Graphic Mexico After the Revolution


JP women curate sister shows of photos and prints

Eclectic and multinational, Jamaica Plain’s community of artists, educators and political activists of-fers a hint of the kind of creative environment that existed in post-revolutionary war Mexico of the 1920s to the 1950s. This is the world that curators Karen Haas and Elizabeth Mitchell recreate in two exhibitions that opened on May 30 at the Museum of Fine Arts. The exhibitions highlight photography and graphic arts during Mexico’s cultural renaissance of the 20th century.

As they approached the debut of “Viva Mexico! Edward Weston and His Contemporaries” and “Vida y Drama: Modern Mexican Prints,” Haas and Mitchell, both Jamaica Plain residents, reflected on their exhibitions.

“The period that followed the Mexican Revolution of 1910 to 1920 was artistically daring and politically charged, attracting artists and writers who were drawn to the country’s climate, landscape, and rich heri-tage,” said Haas. “Mexico was an exciting place to be at that time for American photographers Edward Weston and Paul Strand, as well as for Mexican artists Diego Rivera and José Clemente Orozco, whose works celebrate the rebirth of Mexico’s indigenous identity,” she added.

Haas has lived in JP for more than 20 years and has spent the past several months organizing “Viva Mex-ico!,” which features rare and iconic photographs by Weston and Strand, as well as works by Tina Modotti and Manuel Alvarez Bravo, drawn primarily from the Lane Collection.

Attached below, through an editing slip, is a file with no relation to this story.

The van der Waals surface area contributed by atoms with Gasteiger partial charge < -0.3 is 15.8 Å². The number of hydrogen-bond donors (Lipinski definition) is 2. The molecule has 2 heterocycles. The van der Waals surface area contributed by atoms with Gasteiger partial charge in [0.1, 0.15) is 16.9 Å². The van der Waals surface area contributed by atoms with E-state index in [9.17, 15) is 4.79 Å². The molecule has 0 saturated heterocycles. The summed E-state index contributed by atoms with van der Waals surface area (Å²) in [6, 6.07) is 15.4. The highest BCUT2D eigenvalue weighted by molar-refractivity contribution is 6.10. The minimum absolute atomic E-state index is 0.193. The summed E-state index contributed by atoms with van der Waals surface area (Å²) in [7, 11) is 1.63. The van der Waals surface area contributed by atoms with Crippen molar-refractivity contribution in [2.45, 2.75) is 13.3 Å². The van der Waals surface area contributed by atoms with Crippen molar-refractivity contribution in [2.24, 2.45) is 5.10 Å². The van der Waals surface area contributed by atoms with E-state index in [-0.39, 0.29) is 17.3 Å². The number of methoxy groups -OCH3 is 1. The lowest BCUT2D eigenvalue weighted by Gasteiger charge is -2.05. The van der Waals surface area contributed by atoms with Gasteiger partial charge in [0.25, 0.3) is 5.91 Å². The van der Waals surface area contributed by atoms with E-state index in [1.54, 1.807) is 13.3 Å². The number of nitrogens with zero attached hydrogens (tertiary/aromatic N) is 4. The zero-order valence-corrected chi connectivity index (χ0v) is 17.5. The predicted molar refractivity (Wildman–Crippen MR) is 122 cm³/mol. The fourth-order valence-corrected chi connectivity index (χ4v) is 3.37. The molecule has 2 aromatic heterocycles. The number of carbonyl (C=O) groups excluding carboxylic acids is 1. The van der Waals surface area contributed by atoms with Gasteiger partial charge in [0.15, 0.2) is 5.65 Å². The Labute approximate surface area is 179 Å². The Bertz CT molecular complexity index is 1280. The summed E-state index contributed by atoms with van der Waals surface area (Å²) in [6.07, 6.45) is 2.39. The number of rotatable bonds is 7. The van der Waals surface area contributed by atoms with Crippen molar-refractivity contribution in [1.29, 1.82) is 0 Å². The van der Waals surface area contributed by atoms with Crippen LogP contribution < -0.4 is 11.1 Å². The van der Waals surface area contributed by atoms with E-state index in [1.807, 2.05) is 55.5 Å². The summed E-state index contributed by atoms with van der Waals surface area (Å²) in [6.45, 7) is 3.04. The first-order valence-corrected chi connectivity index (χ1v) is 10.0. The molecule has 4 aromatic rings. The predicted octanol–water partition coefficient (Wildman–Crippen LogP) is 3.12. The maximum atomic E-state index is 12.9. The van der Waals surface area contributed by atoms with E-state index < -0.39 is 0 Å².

Haas called the exhibition “a wonderful opportunity for visitors to experience Weston’s stunning Mexican photographs firsthand, many of which are rarely seen platinum prints taken in the period before he made his classic black-and-white images of peppers and shells.”

Complementing “Viva Mexico!” is “Vida y Drama,” curated by Mitchell, who also teaches a course on modern Mexican art at Massachusetts College of Art and has lived in JP since 2007. The exhibition showcases bold, socially conscious Mexican prints from the 1920s to the 1950s that played a role in the formation of modern Mexican visual style.

“Artists gravitated toward printmaking as a means to explore the pre-Hispanic past and indigenous visual traditions, and to experiment with American and European avant-garde styles,” said Mitchell. “Their prints gave form to the ideals of social, racial, and economic equality that fueled the Mexican Revolution.”

Prints by some of Mexico’s finest artists—Diego Rivera, José Clemente Orozco, David Alfaro Siqueiros, Leopoldo Méndez and Alberto Beltrán—are included in the exhibition.

Exhibition wall text is in Spanish and English. Public programs, including gallery talks in Spanish and English––take place throughout the run of the exhibitions. Visit for dates and times. Addition-ally, a tour of the Museum’s collection is offered in Spanish on the first Wednesday of every month at 6:30 p.m.

Both exhibitions are on view through Nov. 2. JP residents can reach the Museum at 465 Huntington Ave. by taking the Green Line “E” train to the MFA stop, the Orange Line to Ruggles or bus #39 to Ruggles Street.

The writer is public relations editor at the Museum of Fine Arts.

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